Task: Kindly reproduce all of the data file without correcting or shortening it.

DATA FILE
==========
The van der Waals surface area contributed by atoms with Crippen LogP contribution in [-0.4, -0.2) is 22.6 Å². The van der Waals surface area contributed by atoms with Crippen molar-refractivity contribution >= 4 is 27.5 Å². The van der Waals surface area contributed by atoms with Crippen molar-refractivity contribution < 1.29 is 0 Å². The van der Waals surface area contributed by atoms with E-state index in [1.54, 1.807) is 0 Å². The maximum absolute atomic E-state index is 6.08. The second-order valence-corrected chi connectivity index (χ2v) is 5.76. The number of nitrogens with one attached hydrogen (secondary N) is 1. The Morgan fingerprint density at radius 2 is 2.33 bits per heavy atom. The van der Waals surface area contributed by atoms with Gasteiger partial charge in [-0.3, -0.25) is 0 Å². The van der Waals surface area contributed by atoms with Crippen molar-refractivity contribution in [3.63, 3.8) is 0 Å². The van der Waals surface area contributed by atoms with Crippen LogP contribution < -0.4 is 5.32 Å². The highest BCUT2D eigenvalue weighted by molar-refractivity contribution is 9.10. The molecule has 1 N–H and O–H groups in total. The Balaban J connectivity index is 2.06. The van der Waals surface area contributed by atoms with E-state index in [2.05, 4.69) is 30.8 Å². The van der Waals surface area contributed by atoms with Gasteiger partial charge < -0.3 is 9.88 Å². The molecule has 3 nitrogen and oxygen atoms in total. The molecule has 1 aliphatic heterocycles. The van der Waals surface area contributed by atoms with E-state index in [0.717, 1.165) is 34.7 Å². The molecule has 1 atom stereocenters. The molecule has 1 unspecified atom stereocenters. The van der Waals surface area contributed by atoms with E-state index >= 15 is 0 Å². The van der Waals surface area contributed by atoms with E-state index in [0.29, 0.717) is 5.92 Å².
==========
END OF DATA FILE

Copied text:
The van der Waals surface area contributed by atoms with Crippen LogP contribution in [-0.4, -0.2) is 22.6 Å². The van der Waals surface area contributed by atoms with Crippen molar-refractivity contribution >= 4 is 27.5 Å². The van der Waals surface area contributed by atoms with Crippen molar-refractivity contribution < 1.29 is 0 Å². The van der Waals surface area contributed by atoms with E-state index in [1.54, 1.807) is 0 Å². The maximum absolute atomic E-state index is 6.08. The second-order valence-corrected chi connectivity index (χ2v) is 5.76. The number of nitrogens with one attached hydrogen (secondary N) is 1. The Morgan fingerprint density at radius 2 is 2.33 bits per heavy atom. The van der Waals surface area contributed by atoms with Gasteiger partial charge in [-0.3, -0.25) is 0 Å². The van der Waals surface area contributed by atoms with Crippen molar-refractivity contribution in [3.63, 3.8) is 0 Å². The van der Waals surface area contributed by atoms with Crippen LogP contribution < -0.4 is 5.32 Å². The highest BCUT2D eigenvalue weighted by molar-refractivity contribution is 9.10. The molecule has 1 N–H and O–H groups in total. The Balaban J connectivity index is 2.06. The van der Waals surface area contributed by atoms with E-state index in [2.05, 4.69) is 30.8 Å². The van der Waals surface area contributed by atoms with Gasteiger partial charge < -0.3 is 9.88 Å². The molecule has 3 nitrogen and oxygen atoms in total. The molecule has 1 aliphatic heterocycles. The van der Waals surface area contributed by atoms with E-state index in [0.717, 1.165) is 34.7 Å². The molecule has 1 atom stereocenters. The molecule has 1 unspecified atom stereocenters. The van der Waals surface area contributed by atoms with E-state index >= 15 is 0 Å². The van der Waals surface area contributed by atoms with E-state index in [0.29, 0.717) is 5.92 Å².